The D.C. Circuit Court’s Halbig decision has put some bounce in the step of Affordable Care Act opponents, and for good reason. The decision affirms what many of the law’s opponents have been saying for some time — which is that the president has exceeded his executive authority with interpretations of the statute that are contrary to its plain reading and selective enforcement of several of its key provisions. The circuit court’s decision is, at a minimum, an affirmation that this critique of the Obama administration, so often derided by the press, has merit.
But the Halbig case could turn out to be much more than a mild rebuke of an overreaching administration. The court ruled that only state-based exchanges can pay the ACA’s premium credits to insurers on behalf of plan enrollees, meaning that the back-up federal exchange, now used in 36 states, can offer insurance choices to the residents of those states but cannot offer those citizens premium credits to subsidize their selections.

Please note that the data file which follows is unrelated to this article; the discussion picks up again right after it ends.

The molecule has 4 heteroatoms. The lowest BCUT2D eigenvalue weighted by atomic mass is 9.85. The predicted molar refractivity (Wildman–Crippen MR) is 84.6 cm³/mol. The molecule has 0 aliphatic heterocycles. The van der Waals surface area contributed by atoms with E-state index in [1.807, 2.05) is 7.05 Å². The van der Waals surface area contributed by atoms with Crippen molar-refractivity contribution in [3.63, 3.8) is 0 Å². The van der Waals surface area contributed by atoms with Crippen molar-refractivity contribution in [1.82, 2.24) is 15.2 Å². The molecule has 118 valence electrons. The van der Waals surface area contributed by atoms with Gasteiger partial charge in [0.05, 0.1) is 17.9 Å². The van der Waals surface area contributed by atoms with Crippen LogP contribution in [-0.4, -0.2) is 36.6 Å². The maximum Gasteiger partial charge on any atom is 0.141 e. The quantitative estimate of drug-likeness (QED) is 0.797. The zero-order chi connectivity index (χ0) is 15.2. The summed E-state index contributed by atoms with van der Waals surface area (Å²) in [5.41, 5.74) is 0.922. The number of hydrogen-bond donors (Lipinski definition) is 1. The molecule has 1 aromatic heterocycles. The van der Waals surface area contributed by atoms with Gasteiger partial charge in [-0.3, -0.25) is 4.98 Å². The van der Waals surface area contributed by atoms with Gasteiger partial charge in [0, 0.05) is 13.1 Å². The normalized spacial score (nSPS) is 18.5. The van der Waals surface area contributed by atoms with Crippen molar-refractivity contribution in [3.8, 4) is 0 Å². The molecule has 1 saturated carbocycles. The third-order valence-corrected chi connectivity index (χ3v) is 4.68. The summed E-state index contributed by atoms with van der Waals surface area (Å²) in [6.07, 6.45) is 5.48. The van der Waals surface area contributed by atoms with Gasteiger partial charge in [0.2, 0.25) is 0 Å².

If this interpretation were to stand (presumably by being confirmed by the Supreme Court), it would substantially disrupt Obamacare’s on-going implementation. Without the premium credits, many of those who selected insurance through the federal fallback exchange would drop their coverage. Enrollment would fall, adverse selection would ensue, and the individual insurance market would probably collapse in those states.